NAPLAN New Reports

by admin | 20th July 2023 |

From 2023 NAPLAN reports are changing to using 4 proficiency levels instead of the usual bands.

In this blog we will discuss:

  •     NAPLAN- basic information
  •     What is covered in NAPLAN
  •    Students’ reports (old reports vs. new reports)
  •    The bands vs. proficiency levels
  •    Example of year 3 mathematics student report old vs. new
  •    Is the change helpful or not?
  •   What to do when the results are out

What is NAPLAN?

NAPLAN stands for the National Assessment Program – Literacy and Numeracy. It’s an annual assessment for students in Years 3, 5, 7 and 9. For students in these year groups, the tests typically take up to one week of the school year. Before 2008 it used to be called BASIC Skills Test. Some of the parents who have older kids might remember this name.

Every school is required to administer NAPLAN but parents who do not wish for their students to sit the test can choose to opt out. Given the benefits and the insights it offers, almost all Australian school students sit the NAPLAN tests.

NAPLAN is a national population test and provides a nationwide benchmark to assess whether students are developing the appropriate foundational literacy and numeracy skills needed to be productive members of the community.

Students sit the standardised NAPLAN tests each year in March (used to be in May until 2022).

What do the tests cover?

NAPLAN is aligned to the Australian Curriculum for English and Mathematics and covers four major areas:


Students read a range of informative, imaginative and persuasive texts and then answer related questions.


Students are provided with a ‘writing stimulus’ (sometimes called a ‘prompt’ – an idea or topic) and asked to write a response in a particular genre (narrative or persuasive writing).

Language Conventions

This test assesses spelling, grammar and punctuation.


This test assesses number and algebra, measurement and geometry, and statistics and probability.

Questions include both multiple choice and open-ended questions requiring short or long form responses. The duration of the tests varies depending on the year group.

Each student’s raw score on a test is scaled to allow for comparison against other students, resulting in overall NAPLAN scores.

Students reports (old reports vs. new reports)

Beginning this year (2023), parents and carers will receive information about their child’s NAPLAN performance that is based on new, more accurate national standards.

The new NAPLAN reports will use proficiency standards with four levels rather than the 10-band structure.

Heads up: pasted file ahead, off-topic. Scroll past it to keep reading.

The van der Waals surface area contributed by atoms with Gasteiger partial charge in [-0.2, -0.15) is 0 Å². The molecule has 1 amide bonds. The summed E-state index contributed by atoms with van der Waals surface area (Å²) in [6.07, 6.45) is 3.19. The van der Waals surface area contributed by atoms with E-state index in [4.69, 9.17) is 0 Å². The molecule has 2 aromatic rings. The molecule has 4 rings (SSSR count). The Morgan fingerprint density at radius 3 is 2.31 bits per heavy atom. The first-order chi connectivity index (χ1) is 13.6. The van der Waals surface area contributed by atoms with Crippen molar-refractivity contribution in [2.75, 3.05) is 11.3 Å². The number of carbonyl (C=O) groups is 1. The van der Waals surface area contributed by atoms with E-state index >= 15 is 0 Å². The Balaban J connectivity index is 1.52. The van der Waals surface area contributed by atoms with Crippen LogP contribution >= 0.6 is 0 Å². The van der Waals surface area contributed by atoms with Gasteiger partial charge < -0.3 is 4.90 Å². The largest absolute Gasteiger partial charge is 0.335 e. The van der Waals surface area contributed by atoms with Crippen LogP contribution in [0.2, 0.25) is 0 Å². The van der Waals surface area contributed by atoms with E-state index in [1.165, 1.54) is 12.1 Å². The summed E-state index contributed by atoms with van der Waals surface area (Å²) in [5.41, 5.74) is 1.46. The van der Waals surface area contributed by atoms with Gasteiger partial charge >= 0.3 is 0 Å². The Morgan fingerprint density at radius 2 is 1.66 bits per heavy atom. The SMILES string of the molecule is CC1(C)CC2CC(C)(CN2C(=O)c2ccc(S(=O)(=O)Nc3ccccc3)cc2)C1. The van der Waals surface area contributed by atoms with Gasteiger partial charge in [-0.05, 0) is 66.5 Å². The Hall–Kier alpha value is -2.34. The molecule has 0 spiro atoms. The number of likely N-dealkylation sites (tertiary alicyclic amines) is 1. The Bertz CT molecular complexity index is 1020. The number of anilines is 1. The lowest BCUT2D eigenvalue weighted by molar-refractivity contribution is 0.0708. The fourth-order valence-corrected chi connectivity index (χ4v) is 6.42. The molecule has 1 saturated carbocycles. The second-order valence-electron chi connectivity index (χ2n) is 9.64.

Old Reports (Reports between 2008 and 2022)

NAPLAN individual student reports from 2008 to 2022 used diagrams on pages 2 and 3 to show the relevant part of the measurement scale in bands for that year level:

  • Year 3 student reports showed bands 1–6. The national minimum standard was band 2.
  • Year 5 student reports showed bands 3–8. The national minimum standard was band 4.
  • Year 7 student reports showed bands 4–9. The national minimum standard was band 5.
  • Year 9 student reports showed bands 5–10. The national minimum standard was band 6.

Along with the national average score and the national minimum standard for each year level, the diagrams also displayed the range for the middle 60% of students.

On the report’s final page, a brief summary of what students typically demonstrated in the tests for each band was given.

The bands 2008 – 2022

The proficiency levels from 2023


Bands are now becoming proficiency achievements.

The numerical NAPLAN bands and the national minimum standard will be replaced by the following four levels of achievement:

  • Exceeding: The student’s result exceeds expectations
  • Strong: The student’s result meets challenging but reasonable expectations
  • Developing: The student’s result indicates that they are working towards expectations
  • Needs additional support: The student’s result indicates that they are not achieving the learning outcomes expected. They are likely to need additional support to progress satisfactorily.


Hummmm…. These proficiency levels ring a bell.


A few years ago, they were used in school reports. I remember a parent telling me “My daughter’s report always says she is working towards. But it does not tell me towards what.”

It seems that the use of proficiency levels in school reports has resurfaced. However, it appears that some parents still find them vague and unclear in terms of indicating specific areas for improvement. Perhaps there is a need for clearer communication between educators and parents regarding the expectations and goals associated with these proficiency levels.

Old reports (2008-2022)





This is how the report will look from 2023:


The new report will still display the national average for each test. We don’t see that the school average is shown in the example by ACARA. But I am confident it will be.

Example Year 3 – Numeracy report

Here is an example of what the proficiency levels translate for Year 3:

Year 3 Mathematics – Exceeding

The student can:

  • quantify and compare numbers beyond three digits
  • solve problems involving common fractions
  • use the relationship between addition and subtraction to solve problems
  • use known multiplication and related division facts to solve problems
  • determine an unknown value in a number sentence involving addition and/or subtraction
  • continue number patterns involving addition, subtraction or multiplication
  • measure attributes using metric units and scaled instruments including, but not limited to, length, mass, area, capacity, time and temperature
  • calculate duration of time
  • solve problems using features of combined 2D shapes and 3D objects
  • locate and describe positions and pathways on a map using the relative position of key features
  • identify and compare information in tables or graphs, where one object represents many data values.

Year 3 Mathematics – Strong

The student can:

  • quantify and compare one-, two- and three-digit numbers
  • continue patterns using shapes or objects or by adding or subtracting a constant in a number pattern
  • represent and describe quantities using standard place value partitioning